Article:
Severe and Persistent Mental Illness

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Severe and Persistent Mental Illness

Mental disorders are the leading cause of disability in the U.S. and Canada for people ages 15 to 44, according to the National Institute of Mental Health. Fortunately, only about six percent - or 1 in 17 - suffer from a severe and persistent mental illness.

[Source: http://www.nimh.nih.gov/health/publications/the-numbers-count-mental-disorders-in-america/index.shtml]

Severe and persistent mental illness, or SPMI, is the term mental health professionals use to describe mental illnesses with complex symptoms that require ongoing treatment and management, most often varying types and dosages of medication and therapy.

A Cyclical Illness

Severe mental illness typically does not level off and remain at a steady state. Rather, symptoms come and go in relation to stress. As a result, people with SPMI may be able to function independently for periods of time but may need intensive support with housing, school, work, social functioning, and other everyday life concerns when they experience a stressful event.

A Misunderstood Illness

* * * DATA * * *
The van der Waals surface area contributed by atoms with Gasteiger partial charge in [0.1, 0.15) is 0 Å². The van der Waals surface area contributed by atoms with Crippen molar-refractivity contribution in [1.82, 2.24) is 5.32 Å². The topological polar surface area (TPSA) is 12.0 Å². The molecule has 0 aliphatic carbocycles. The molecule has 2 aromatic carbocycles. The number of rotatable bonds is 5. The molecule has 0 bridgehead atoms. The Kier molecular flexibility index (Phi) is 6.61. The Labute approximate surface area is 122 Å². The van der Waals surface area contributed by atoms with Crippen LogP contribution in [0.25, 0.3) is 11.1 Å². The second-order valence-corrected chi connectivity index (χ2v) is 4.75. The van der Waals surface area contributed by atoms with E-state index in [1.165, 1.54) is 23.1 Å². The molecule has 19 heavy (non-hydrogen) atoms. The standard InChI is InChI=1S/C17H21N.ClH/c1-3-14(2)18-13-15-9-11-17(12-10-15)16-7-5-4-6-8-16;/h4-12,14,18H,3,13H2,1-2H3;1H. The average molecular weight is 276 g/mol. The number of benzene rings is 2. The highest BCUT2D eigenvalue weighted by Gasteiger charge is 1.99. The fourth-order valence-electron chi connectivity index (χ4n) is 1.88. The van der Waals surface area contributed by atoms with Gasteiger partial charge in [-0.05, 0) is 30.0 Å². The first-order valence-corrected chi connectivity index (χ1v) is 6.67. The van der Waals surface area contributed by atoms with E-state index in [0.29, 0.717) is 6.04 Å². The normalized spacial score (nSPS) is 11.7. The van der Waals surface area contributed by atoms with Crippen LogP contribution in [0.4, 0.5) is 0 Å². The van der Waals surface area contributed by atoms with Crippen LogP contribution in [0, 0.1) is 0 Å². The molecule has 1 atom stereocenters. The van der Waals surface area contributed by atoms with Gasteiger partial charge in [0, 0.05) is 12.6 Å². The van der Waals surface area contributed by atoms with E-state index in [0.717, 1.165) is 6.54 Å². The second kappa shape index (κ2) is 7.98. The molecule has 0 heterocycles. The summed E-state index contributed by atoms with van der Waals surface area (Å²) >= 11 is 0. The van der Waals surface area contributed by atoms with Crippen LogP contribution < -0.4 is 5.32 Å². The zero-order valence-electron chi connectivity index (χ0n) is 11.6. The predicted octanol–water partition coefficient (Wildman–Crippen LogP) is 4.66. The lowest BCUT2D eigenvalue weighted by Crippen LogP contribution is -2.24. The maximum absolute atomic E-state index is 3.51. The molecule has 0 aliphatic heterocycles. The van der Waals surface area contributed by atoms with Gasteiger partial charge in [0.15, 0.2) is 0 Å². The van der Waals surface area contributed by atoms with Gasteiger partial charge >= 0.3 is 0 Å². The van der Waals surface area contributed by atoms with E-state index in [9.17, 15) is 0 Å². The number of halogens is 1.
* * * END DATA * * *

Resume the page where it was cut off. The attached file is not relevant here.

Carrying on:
There are many misconceptions about severe mental illness. For example, many people think schizophrenia means "split personality" or they believe psychotic refers to someone who is very angry. Others think that these disorders are identical to mood disorders.

In reality, every severe and persistent mental illness is a biological phenomenon caused by physical changes in the brain, causing marked changes in a person's ability to make choices based on consequences, to socialize, to access community supports, to identify what is real, and to organize thoughts.

Common SPMI Illnesses

  • Schizophrenia
  • Schizoaffective disorder
  • Delusional disorder, psychosis not-otherwise-specified, and other psychotic disorders
  • Bipolar disorder, also known as manic-depression
  • Severe depression that resists treatment and impacts ability to function
  • Personality disorders that are severe enough to prevent functioning